Based on a book by E.T.A. Hoffman, The Nutcracker and the Mouse King (1816), and Alexandre Dumas’ revision of the story, The Nutcracker (1844)
Music composed by Pyotr Tchaikovsky.
Premiered at the Mariinsky Theatre in St. Petersburg in December 1892.
Premiered in the US at the San Francisco Ballet in December 1944.
Years ago, Drosselmeyer, an inventor and toy maker, made traps that killed most of the mice in a royal palace. The Queen of the Mice, her heart filled with rage and desire for revenge for the death of her family, cast a spell over Drosselmeyer's nephew. The spell turned him into an ugly Nutcraker doll. The only way to break the spell is for the Nutcracker to slay the Mouse King and win the heart of a young girl, despite his hideous appearance.
Drosselmeyer arrives at the home of his friends, the Stahlbaums, who are giving a Christmas party. During the festivities, Drosselmeyer brings out his ingenious toy creations to the delight of the children. However, he puts his most special doll, the Nutcracker, in the loving care of Clara. Clara’s brother, Fritz, a rambunctious child as some boys can be, taunts the young girl, damaging the Nutcracker doll in the process. Drosselmeyer quickly intervenes to repair the doll.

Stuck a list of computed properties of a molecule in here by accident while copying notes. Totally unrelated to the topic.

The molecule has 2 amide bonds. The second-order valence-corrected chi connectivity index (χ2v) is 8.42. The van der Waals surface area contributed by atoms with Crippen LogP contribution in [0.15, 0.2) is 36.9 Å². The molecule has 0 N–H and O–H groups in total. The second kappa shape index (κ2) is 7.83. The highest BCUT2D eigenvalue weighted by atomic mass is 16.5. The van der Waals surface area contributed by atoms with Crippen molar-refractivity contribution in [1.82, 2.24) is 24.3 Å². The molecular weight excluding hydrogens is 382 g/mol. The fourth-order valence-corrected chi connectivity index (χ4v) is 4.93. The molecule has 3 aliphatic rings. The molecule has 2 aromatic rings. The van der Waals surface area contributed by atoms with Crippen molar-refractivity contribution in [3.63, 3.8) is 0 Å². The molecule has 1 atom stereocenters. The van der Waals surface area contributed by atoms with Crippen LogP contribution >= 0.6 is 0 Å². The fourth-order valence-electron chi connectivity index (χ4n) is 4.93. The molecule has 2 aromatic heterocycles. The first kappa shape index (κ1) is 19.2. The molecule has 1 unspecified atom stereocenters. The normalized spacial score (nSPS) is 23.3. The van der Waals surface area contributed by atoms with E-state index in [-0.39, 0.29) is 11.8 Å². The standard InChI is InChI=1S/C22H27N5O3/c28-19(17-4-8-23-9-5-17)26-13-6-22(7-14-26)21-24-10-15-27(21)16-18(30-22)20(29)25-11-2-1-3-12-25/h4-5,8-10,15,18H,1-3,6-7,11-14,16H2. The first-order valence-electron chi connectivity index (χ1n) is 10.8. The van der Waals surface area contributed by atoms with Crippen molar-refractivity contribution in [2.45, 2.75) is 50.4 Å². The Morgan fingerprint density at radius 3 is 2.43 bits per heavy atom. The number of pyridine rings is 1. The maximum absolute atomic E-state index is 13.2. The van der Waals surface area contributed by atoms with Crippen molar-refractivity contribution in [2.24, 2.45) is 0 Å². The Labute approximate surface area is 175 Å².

After the party and when the house is still and dark, Clara tiptoes downstairs in search of her Nutcracker. Drosselmeyer is there and as the clock strikes midnight, frightening mice begin to scurry about. Just when Clara thinks things couldn’t get any worse, the Mouse King appears.
A fight ensues between the mice and the toy soldiers. All seems hopeless until Clara takes off her slipper and flings it at the enemy. This distraction gives the Nutcracker the opportunity he needs to slay the Mouse King. Drosselmeyer’s nephew emerges from his imprisonment in the Nutcracker; he is at last free.
Drosselmeyer then sends his nephew and Clara on a magical journey through the Land of Snow to the Kingdom of Sweets where they meet the Sugar Plum Fairy and her Prince. The nephew recounts to the Sugar Plum Fairy his great adventure and how Clara saved his life. They are then entertained by a wonderful array of guests from around the world who have come to honor the two for their bravery.
Some ballets end here, others continue with Clara returning to reality. She then meets a strangely familiar boy proving that the adventure was real. Also, in the various Nutcracker productions throughout the world, Clara may be a child or a teenager and may be named Marie, Clara or Masha (as in the Russian versions).